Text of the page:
Wynton Marsalis has been described as the most outstanding jazz musician and trumpeter of his generation, as one of the world's top classical trumpeters, as a big band leader in the tradition of Duke Ellington, a brilliant composer, a devoted advocate for the Arts and a tireless and inspiring educator.
In 1987 Wynton Marsalis co-founded a jazz program at Lincoln Center. Under Wynton Marsalis' leadership the program has developed an international agenda with up to 400 events annually in 15 countries. In December of 1995 the Lincoln Center Board awarded the Jazz Department's significant success by voting it a full constituent, equal in stature with the New York Philharmonic, the Metropolitan Opera, and the New York City Ballet - a historic moment for Jazz as an art form and for Lincoln Center as a cultural institution. In February 1998 New York City Mayor Rudolph Guiliani announced that Jazz at Lincoln Center was selected to be part of the redevelopment of the New York Coliseum site at Columbus Circle. Frederick P. Rose Hall, the new 100,000 square foot complex (opened in October 2004), has become Jazz at Lincoln Center's new home.
In 1997 Wynton Marsalis became the first jazz musician ever to win the Pulitzer Prize for Music for his epic oratorio Blood on the Fields. He has won nine of the coveted Grammy Awards, earned the distinction of being the only artist ever to win Grammy Awards for both jazz and classical records (an accomplishment he astonishingly repeated in consecutive years), and he is the only artist ever to have won Grammy Awards in five consecutive years. Wynton Marsalis' radio and television series were awarded the most prestigious distinction in broadcast journalism, the George Foster Peabody Award.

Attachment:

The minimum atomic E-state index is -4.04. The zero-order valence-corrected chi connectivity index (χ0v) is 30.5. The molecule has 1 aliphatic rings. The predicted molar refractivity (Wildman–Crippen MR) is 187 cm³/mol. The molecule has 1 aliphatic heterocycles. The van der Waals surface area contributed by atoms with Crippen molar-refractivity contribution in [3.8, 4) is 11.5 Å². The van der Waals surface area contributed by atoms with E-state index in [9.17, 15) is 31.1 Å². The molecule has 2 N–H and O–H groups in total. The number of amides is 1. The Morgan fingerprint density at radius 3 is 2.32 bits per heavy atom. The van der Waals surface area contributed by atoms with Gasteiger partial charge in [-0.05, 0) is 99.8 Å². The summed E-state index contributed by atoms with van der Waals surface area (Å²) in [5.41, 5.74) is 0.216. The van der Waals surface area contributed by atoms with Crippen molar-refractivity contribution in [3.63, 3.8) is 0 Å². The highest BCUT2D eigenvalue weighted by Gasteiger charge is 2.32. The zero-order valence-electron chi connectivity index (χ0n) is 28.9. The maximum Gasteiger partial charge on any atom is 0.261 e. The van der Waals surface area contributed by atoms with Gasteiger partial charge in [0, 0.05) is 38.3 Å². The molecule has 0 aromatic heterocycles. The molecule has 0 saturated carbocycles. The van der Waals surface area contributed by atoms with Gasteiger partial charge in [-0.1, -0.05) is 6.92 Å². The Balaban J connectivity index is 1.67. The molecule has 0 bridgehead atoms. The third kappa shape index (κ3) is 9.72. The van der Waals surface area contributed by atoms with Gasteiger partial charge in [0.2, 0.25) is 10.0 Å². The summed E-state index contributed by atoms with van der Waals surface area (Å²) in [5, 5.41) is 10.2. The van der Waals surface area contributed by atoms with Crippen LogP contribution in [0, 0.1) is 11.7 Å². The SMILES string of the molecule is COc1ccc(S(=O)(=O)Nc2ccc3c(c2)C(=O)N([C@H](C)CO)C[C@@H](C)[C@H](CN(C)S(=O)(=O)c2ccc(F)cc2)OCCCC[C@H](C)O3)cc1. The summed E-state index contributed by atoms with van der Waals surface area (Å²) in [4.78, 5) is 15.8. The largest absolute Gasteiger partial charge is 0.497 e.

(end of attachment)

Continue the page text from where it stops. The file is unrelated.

Wynton Marsalis was awarded the Grand Prix Du Disque of France, the Louis Armstrong Memorial Medal, the Netherlands' Edison Award and the Algur H. Meadows Award for Excellence in the Arts. He received countless plaques and was given the Key to over 50 cities. He was inducted into the American Academy of Achievement and was dubbed an Honorary Dreamer by the "I Have a Dream Foundation." Wynton Marsalis received a citation from the United States House of Representatives for his outstanding contributions to the Arts. TIME magazine selected Wynton Marsalis as one of America's most promising leaders under age 40 in 1995, and in 1996 TIME celebrated Marsalis as one of America's 25 Most Influential People. In the spring of 2001 United Nations Secretary General Kofi Annan proclaimed Wynton Marsalis an international ambassador of goodwill by appointing him a United Nations Messenger of Peace.
Honorary degrees have been conferred upon Wynton Marsalis by twenty-nine of our nation's leading academic institutions including Columbia, Brown, Princeton and Yale University. Britain's senior conservatoire, the Royal Academy of Music, granted Mr. Marsalis Honorary Membership, the Academy's highest decoration for a non-British citizen. In France the Ministry of Culture appointed Wynton Marsalis the most prestigious decoration awarded by the French Republic - the rank of Knight in the Order of Arts and Literature.